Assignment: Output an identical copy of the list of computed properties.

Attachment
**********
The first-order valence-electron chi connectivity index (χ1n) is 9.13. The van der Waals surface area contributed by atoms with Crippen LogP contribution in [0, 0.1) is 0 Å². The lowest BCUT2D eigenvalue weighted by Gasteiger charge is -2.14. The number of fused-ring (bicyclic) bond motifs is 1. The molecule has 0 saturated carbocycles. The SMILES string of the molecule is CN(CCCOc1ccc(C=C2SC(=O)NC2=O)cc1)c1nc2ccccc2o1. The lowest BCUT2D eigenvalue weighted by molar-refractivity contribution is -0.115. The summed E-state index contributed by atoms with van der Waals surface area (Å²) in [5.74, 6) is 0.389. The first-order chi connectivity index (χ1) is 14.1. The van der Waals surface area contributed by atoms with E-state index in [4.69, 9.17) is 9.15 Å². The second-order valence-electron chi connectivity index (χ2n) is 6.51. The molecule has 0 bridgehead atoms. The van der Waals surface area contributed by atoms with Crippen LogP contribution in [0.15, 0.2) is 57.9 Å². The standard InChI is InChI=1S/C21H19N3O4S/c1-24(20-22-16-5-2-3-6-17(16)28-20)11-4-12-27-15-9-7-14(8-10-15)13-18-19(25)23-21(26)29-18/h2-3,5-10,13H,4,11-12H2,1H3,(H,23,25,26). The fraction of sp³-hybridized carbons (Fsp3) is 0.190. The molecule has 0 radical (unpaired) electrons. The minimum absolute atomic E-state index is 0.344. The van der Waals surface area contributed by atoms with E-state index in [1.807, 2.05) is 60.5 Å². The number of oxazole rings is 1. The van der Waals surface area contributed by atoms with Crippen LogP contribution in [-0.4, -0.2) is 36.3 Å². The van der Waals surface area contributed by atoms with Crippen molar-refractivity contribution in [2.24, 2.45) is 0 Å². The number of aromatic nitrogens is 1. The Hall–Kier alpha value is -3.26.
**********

The first-order valence-electron chi connectivity index (χ1n) is 9.13. The van der Waals surface area contributed by atoms with Crippen LogP contribution in [0, 0.1) is 0 Å². The lowest BCUT2D eigenvalue weighted by Gasteiger charge is -2.14. The number of fused-ring (bicyclic) bond motifs is 1. The molecule has 0 saturated carbocycles. The SMILES string of the molecule is CN(CCCOc1ccc(C=C2SC(=O)NC2=O)cc1)c1nc2ccccc2o1. The lowest BCUT2D eigenvalue weighted by molar-refractivity contribution is -0.115. The summed E-state index contributed by atoms with van der Waals surface area (Å²) in [5.74, 6) is 0.389. The first-order chi connectivity index (χ1) is 14.1. The van der Waals surface area contributed by atoms with E-state index in [4.69, 9.17) is 9.15 Å². The second-order valence-electron chi connectivity index (χ2n) is 6.51. The molecule has 0 bridgehead atoms. The van der Waals surface area contributed by atoms with Crippen LogP contribution in [0.15, 0.2) is 57.9 Å². The standard InChI is InChI=1S/C21H19N3O4S/c1-24(20-22-16-5-2-3-6-17(16)28-20)11-4-12-27-15-9-7-14(8-10-15)13-18-19(25)23-21(26)29-18/h2-3,5-10,13H,4,11-12H2,1H3,(H,23,25,26). The fraction of sp³-hybridized carbons (Fsp3) is 0.190. The molecule has 0 radical (unpaired) electrons. The minimum absolute atomic E-state index is 0.344. The van der Waals surface area contributed by atoms with E-state index in [1.807, 2.05) is 60.5 Å². The number of oxazole rings is 1. The van der Waals surface area contributed by atoms with Crippen LogP contribution in [-0.4, -0.2) is 36.3 Å². The van der Waals surface area contributed by atoms with Crippen molar-refractivity contribution in [2.24, 2.45) is 0 Å². The number of aromatic nitrogens is 1. The Hall–Kier alpha value is -3.26.